Neighbor himself was on the Piedmont platform that morning, watching things. The McCloud despatchers had promised the train to our division on time, and her smoke was due with the rise of the sun. The big superintendent of motive power, watching anxiously for her arrival, and planning anxiously for her outgoing, glared at the bunged fireman in front of him, and, when Sollers protested, Neighbor turned on the swollen Steve with sorely bitter words. Steve swore mightily he was fit and could do the trick — but what's the word of a railroad man that drinks. Neighbor spoke wicked words, and while they poured on the guilty Steve's crop there was a shout down the platform. In the east the sun was breaking over the sandhills, and below it a haze of black thickened the horizon. It was McTerza with the 808 and the Yellow Mail. Neighbor looked at his watch; she was, if anything, a minute to the good, and before the car tinks could hustle across the yard, a streak of gold cut the sea of purple alfalfa in the lower valley, and the narrows began to smoke with the dust of the race for the platform.
When McTerza blocked the big drivers at the west end of the depot, every eye was on the new equipment. Three standard railway mail cars, done in varnished buttercup, strung out behind the sizzling engine, and they looked pretty as cowslips. While Neighbor vaguely meditated on their beauty and on his boozing fireman, Jimmie Bradshaw, just in from a night run down from the Bend, walked across the yard. He had just seen Steve Horigan making a "sneak" for the bath-house, and from the yard gossip Jimmie had guessed the rest.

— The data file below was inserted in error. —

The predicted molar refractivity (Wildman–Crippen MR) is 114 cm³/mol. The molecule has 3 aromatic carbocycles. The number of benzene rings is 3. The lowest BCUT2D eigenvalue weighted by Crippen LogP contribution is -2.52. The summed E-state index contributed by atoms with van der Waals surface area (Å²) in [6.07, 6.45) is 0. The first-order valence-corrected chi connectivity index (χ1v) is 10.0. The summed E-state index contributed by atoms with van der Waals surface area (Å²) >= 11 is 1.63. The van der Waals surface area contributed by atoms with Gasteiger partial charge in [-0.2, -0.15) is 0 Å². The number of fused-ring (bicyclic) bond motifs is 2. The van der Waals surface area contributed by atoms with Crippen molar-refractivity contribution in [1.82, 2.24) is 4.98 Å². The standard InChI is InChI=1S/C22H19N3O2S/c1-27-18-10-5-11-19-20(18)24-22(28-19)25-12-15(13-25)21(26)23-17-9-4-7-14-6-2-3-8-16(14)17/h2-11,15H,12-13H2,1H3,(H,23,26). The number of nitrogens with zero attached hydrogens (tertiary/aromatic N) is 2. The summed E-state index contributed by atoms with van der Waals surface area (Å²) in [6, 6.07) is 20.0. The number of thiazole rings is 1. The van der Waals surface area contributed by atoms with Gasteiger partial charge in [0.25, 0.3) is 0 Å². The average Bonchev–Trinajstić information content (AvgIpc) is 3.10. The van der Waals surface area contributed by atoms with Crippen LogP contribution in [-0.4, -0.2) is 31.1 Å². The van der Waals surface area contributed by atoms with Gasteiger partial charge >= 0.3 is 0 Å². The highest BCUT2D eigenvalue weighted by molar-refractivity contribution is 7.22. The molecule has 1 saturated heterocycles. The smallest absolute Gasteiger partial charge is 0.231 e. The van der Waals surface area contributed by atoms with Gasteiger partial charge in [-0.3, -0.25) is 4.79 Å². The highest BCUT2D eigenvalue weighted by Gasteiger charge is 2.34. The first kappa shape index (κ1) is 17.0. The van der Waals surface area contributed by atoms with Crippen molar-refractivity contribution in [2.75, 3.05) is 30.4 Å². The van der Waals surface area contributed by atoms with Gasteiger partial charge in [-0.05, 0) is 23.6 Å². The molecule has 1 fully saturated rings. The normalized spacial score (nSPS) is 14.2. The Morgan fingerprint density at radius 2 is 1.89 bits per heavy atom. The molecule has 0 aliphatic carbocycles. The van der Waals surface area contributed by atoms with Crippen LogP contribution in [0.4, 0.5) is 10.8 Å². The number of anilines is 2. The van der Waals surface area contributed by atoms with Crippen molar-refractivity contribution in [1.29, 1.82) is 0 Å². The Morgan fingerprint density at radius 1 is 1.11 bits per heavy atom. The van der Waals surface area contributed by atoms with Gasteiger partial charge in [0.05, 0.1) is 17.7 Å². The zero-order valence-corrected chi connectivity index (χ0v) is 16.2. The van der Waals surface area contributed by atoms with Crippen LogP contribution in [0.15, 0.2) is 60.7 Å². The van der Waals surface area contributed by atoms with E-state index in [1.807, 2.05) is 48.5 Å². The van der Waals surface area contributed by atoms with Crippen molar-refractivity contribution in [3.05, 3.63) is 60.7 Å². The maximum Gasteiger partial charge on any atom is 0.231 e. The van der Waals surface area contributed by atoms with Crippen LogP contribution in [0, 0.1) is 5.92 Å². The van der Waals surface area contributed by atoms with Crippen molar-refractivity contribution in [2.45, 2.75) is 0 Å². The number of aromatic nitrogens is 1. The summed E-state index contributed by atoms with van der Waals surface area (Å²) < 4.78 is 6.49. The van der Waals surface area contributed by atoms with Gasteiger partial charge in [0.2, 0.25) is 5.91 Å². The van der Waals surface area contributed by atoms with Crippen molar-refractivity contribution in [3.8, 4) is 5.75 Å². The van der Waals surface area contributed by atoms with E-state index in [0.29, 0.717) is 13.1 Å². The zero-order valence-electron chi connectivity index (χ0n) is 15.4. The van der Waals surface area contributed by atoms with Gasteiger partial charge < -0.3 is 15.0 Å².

"What are you looking for, Neighbor?" asked Jimmie Bradshaw.
"A man to fire for Sollers — up. Do you want it?"
Neighbor threw it at him across and carelessly, not having any idea Jimmie was looking for trouble. But Jimmie surprised him; Jimmie did want it.
"Sure, I want it. Put me on. Tired? No. I'm fresh as rainwater. Put me on, Neighbor; I'll never get fast any other way. Doubleday wouldn't give me a fast run in a hundred years. Neighbor," exclaimed Jimmie, greatly wrought, "put me on, And I'll plant sunflowers on your grave."